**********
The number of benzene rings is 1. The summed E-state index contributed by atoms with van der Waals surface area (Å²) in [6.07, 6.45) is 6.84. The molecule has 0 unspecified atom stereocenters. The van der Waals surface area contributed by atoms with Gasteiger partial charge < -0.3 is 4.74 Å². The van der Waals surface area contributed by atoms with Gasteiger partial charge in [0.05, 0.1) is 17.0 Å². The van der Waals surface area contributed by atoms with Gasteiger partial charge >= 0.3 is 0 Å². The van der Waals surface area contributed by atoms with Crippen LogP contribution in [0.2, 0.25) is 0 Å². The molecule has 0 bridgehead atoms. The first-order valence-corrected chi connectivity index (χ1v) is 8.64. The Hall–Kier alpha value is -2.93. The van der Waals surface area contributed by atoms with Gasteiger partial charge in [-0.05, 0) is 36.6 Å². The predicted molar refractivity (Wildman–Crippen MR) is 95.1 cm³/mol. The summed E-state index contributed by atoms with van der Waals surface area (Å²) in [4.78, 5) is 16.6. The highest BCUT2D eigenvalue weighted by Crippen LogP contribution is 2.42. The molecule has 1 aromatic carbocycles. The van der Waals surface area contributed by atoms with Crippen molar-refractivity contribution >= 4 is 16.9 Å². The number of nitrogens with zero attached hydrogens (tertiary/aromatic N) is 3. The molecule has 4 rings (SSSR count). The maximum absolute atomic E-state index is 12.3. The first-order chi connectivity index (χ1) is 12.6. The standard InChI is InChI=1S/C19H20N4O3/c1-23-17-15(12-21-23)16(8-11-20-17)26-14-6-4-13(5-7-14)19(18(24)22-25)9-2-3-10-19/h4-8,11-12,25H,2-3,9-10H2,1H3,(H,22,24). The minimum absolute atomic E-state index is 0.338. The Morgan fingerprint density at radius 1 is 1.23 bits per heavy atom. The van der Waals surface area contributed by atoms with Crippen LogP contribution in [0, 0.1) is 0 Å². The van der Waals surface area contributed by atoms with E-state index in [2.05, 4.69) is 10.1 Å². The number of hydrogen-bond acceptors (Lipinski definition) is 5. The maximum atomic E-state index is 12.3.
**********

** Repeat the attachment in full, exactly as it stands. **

The number of benzene rings is 1. The summed E-state index contributed by atoms with van der Waals surface area (Å²) in [6.07, 6.45) is 6.84. The molecule has 0 unspecified atom stereocenters. The van der Waals surface area contributed by atoms with Gasteiger partial charge < -0.3 is 4.74 Å². The van der Waals surface area contributed by atoms with Gasteiger partial charge in [0.05, 0.1) is 17.0 Å². The van der Waals surface area contributed by atoms with Gasteiger partial charge >= 0.3 is 0 Å². The van der Waals surface area contributed by atoms with Crippen LogP contribution in [0.2, 0.25) is 0 Å². The molecule has 0 bridgehead atoms. The first-order valence-corrected chi connectivity index (χ1v) is 8.64. The Hall–Kier alpha value is -2.93. The van der Waals surface area contributed by atoms with Gasteiger partial charge in [-0.05, 0) is 36.6 Å². The predicted molar refractivity (Wildman–Crippen MR) is 95.1 cm³/mol. The summed E-state index contributed by atoms with van der Waals surface area (Å²) in [4.78, 5) is 16.6. The highest BCUT2D eigenvalue weighted by Crippen LogP contribution is 2.42. The molecule has 1 aromatic carbocycles. The van der Waals surface area contributed by atoms with Crippen molar-refractivity contribution >= 4 is 16.9 Å². The number of nitrogens with zero attached hydrogens (tertiary/aromatic N) is 3. The molecule has 4 rings (SSSR count). The maximum absolute atomic E-state index is 12.3. The first-order chi connectivity index (χ1) is 12.6. The standard InChI is InChI=1S/C19H20N4O3/c1-23-17-15(12-21-23)16(8-11-20-17)26-14-6-4-13(5-7-14)19(18(24)22-25)9-2-3-10-19/h4-8,11-12,25H,2-3,9-10H2,1H3,(H,22,24). The minimum absolute atomic E-state index is 0.338. The Morgan fingerprint density at radius 1 is 1.23 bits per heavy atom. The van der Waals surface area contributed by atoms with Crippen LogP contribution in [0, 0.1) is 0 Å². The van der Waals surface area contributed by atoms with E-state index in [2.05, 4.69) is 10.1 Å². The number of hydrogen-bond acceptors (Lipinski definition) is 5. The maximum atomic E-state index is 12.3.